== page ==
The latest exhibition at the Museum of Warsaw explores the decade on which modern Poland was built…
Locked for nearly half a century behind an Iron Curtain, Poland’s political transformation plunged the country head first into a bewildering world of capitalism, contrast, chaos and color.
Marked by its sense of unrestrained adventure, the Museum of Warsaw’s latest exhibition recalls in vivid detail the intrigues and the mayhem of the 1990s.
Titled Gloss, Matte, Color, the exhibition’s name is taken from the question that snappers would invariably face when taking their camera roll to be developed.
This alone was something of a novelty – for decades, black-and-white had dominated and this shift to color could itself be interpreted to serve as a metaphor for the capital’s own abrupt (r)evolution.
At a stroke, the monochromatic gloom of Warsaw found itself lifted, replaced instead by a world of risk and opportunity. Separated into different themes, the collection’s 1,000 photographs chart varying chapters of the city’s story to offer a textured, warts and all retrospective of the good, the bad and the ugly.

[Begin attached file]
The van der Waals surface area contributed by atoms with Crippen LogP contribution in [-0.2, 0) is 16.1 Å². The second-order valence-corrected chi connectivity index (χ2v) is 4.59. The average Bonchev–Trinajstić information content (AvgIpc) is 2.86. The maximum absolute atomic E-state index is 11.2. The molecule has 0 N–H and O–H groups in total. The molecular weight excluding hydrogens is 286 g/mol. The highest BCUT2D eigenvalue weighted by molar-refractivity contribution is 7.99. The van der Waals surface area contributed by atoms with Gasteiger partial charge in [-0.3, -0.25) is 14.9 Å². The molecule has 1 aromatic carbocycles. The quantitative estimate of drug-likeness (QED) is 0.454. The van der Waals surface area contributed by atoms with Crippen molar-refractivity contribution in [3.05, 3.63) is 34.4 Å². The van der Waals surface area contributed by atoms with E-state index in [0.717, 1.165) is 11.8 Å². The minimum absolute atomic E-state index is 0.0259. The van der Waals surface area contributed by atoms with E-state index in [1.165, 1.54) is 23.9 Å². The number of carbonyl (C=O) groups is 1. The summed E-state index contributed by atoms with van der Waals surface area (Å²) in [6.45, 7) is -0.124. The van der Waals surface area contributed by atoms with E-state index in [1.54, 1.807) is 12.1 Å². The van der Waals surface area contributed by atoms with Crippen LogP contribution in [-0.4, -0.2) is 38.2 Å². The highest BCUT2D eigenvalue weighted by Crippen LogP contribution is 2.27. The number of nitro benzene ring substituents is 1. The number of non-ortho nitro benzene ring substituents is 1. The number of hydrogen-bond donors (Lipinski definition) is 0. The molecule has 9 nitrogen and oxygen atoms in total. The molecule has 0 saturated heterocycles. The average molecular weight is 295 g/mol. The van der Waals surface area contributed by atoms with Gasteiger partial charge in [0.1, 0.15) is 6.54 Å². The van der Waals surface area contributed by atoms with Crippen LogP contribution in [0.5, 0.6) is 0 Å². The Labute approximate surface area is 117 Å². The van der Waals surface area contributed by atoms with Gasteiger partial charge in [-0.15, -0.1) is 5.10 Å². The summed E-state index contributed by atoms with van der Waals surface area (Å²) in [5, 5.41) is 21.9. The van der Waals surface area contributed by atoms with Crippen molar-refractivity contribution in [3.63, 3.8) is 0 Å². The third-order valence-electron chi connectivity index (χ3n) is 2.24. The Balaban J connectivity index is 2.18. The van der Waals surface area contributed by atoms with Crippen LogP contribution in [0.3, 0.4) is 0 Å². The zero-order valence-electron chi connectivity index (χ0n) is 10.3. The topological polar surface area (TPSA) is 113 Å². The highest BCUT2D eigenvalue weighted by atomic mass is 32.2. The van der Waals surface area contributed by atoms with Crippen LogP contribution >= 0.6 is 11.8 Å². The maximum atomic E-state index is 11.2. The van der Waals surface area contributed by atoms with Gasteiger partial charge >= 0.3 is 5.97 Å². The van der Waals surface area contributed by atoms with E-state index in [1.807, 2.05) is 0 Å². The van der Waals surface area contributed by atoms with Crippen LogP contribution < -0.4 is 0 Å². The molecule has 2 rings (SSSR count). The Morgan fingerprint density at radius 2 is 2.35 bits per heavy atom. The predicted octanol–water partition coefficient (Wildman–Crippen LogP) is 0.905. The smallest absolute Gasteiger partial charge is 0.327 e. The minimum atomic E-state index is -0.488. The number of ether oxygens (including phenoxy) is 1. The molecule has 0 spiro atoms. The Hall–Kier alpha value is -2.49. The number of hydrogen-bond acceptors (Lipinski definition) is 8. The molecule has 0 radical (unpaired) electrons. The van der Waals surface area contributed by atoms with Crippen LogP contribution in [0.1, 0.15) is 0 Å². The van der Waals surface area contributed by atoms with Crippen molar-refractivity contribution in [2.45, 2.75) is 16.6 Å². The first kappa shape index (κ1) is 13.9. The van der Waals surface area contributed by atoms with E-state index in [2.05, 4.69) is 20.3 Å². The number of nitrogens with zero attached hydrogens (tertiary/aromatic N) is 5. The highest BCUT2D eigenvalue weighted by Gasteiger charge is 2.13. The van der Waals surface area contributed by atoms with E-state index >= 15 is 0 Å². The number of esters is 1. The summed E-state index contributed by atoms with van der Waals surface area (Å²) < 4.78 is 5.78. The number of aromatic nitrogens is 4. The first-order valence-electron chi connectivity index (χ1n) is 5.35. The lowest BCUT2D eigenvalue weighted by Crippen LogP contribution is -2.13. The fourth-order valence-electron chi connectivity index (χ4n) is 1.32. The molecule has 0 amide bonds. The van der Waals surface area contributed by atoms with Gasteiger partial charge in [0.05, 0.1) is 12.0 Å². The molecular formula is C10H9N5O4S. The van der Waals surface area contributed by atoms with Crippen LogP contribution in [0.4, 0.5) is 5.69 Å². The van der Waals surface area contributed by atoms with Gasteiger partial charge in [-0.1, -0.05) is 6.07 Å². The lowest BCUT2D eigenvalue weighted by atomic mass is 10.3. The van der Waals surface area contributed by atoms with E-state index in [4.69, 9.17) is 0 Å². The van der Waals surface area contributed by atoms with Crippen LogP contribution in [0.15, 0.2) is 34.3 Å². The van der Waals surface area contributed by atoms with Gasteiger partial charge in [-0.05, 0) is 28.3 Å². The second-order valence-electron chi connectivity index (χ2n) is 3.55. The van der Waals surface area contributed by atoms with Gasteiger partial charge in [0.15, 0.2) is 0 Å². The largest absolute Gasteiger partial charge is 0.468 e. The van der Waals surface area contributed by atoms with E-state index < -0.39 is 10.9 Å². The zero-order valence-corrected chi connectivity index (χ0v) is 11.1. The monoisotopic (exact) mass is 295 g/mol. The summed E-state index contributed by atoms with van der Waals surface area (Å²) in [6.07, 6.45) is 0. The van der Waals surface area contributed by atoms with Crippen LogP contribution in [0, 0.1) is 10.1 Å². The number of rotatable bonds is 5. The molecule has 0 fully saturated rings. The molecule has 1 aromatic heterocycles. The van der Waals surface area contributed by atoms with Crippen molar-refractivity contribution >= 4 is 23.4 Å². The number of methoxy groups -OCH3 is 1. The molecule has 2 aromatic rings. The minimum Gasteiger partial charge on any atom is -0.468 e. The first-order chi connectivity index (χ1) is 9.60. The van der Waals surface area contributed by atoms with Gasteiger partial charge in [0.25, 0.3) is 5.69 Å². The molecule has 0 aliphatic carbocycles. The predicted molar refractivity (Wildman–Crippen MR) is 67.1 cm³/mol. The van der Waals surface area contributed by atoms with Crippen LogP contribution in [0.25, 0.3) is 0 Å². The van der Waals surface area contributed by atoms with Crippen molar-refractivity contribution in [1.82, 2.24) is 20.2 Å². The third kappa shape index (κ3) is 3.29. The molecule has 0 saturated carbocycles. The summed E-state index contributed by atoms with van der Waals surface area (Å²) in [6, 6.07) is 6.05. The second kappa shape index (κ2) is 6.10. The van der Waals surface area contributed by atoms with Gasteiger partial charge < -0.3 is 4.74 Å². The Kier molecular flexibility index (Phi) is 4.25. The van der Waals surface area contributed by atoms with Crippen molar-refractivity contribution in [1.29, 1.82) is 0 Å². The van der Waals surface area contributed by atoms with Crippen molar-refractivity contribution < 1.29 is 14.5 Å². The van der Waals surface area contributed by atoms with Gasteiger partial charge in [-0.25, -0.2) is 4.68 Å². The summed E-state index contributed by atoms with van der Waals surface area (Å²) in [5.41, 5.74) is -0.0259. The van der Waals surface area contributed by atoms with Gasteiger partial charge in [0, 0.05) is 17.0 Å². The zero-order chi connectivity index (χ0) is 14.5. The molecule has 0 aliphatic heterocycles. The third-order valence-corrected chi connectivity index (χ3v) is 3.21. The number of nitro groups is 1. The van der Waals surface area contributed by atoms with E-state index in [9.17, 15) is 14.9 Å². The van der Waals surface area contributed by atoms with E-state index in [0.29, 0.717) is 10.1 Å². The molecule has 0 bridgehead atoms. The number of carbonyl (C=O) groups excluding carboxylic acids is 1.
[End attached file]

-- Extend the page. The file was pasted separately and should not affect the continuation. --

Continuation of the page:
The poverty experienced by those on the fringes of society is laid bare by jarring images of addicts, alcoholics, vagrants and the forgotten. We are introduced, also, to a time of protest with images of striking miners, rioting students and rallying women all prominently displayed.
There is excitement, as well – boldly venturing into the commercial world, we are reminded just how much of Warsaw became an open-air market; and amid the sea of billboards and tacky stalls, we see how the first modern towers arose from scratch.
Shot by some of the leading photographers of the era (including Chris Niedenthal, Tadeusz Rolke and Edward Hartwig), these are photographs that take you deep into the city’s schizophrenic mind.
Working on different levels, neither is there any shortage of ‘remember that’ moments – Michael Jackson is pictured walking on Pl. Konstytucji, Queen Elizabeth II is shown submerged under crowds in the Old Town, and Pope John Paul II is depicted travelling down Ząbkowska in his popemobile. It is, however, the anonymous portraits of the everyman that are the most provocative.
A period of garish, gaudy greed there are simultaneously several moments that elicit amusement, not least the photos that feature Cricoland, a tawdry theme park that stood on Pl. Defilad.
Featuring also several amateur contributions, it’s an exhibition that dives into the decade and brings it vividly back to life in all of its vibrant hues.
Ongoing until February 19th, 2023
Museum of Warsaw
Rynek Starego Miasto 32, website